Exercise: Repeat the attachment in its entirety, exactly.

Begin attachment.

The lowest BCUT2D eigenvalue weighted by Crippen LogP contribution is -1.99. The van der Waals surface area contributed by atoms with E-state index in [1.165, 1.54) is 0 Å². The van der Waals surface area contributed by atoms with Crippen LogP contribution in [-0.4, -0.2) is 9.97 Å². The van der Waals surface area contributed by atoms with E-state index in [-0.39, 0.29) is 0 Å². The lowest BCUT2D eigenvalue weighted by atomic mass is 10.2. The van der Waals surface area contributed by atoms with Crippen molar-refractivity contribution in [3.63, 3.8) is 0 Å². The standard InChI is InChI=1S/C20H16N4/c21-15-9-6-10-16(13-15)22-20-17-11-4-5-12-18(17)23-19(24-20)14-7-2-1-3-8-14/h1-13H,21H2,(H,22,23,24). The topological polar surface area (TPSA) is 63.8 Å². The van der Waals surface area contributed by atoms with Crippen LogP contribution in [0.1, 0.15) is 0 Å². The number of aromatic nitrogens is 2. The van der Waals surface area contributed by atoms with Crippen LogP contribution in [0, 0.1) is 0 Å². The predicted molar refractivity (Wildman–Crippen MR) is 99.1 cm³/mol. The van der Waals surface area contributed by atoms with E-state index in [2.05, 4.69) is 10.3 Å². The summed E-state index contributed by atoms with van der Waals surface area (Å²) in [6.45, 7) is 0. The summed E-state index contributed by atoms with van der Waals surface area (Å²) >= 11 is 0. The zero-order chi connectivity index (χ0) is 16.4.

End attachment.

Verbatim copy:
The lowest BCUT2D eigenvalue weighted by Crippen LogP contribution is -1.99. The van der Waals surface area contributed by atoms with E-state index in [1.165, 1.54) is 0 Å². The van der Waals surface area contributed by atoms with Crippen LogP contribution in [-0.4, -0.2) is 9.97 Å². The van der Waals surface area contributed by atoms with E-state index in [-0.39, 0.29) is 0 Å². The lowest BCUT2D eigenvalue weighted by atomic mass is 10.2. The van der Waals surface area contributed by atoms with Crippen molar-refractivity contribution in [3.63, 3.8) is 0 Å². The standard InChI is InChI=1S/C20H16N4/c21-15-9-6-10-16(13-15)22-20-17-11-4-5-12-18(17)23-19(24-20)14-7-2-1-3-8-14/h1-13H,21H2,(H,22,23,24). The topological polar surface area (TPSA) is 63.8 Å². The van der Waals surface area contributed by atoms with Crippen LogP contribution in [0.1, 0.15) is 0 Å². The number of aromatic nitrogens is 2. The van der Waals surface area contributed by atoms with Crippen LogP contribution in [0, 0.1) is 0 Å². The predicted molar refractivity (Wildman–Crippen MR) is 99.1 cm³/mol. The van der Waals surface area contributed by atoms with E-state index in [2.05, 4.69) is 10.3 Å². The summed E-state index contributed by atoms with van der Waals surface area (Å²) in [6.45, 7) is 0. The summed E-state index contributed by atoms with van der Waals surface area (Å²) >= 11 is 0. The zero-order chi connectivity index (χ0) is 16.4.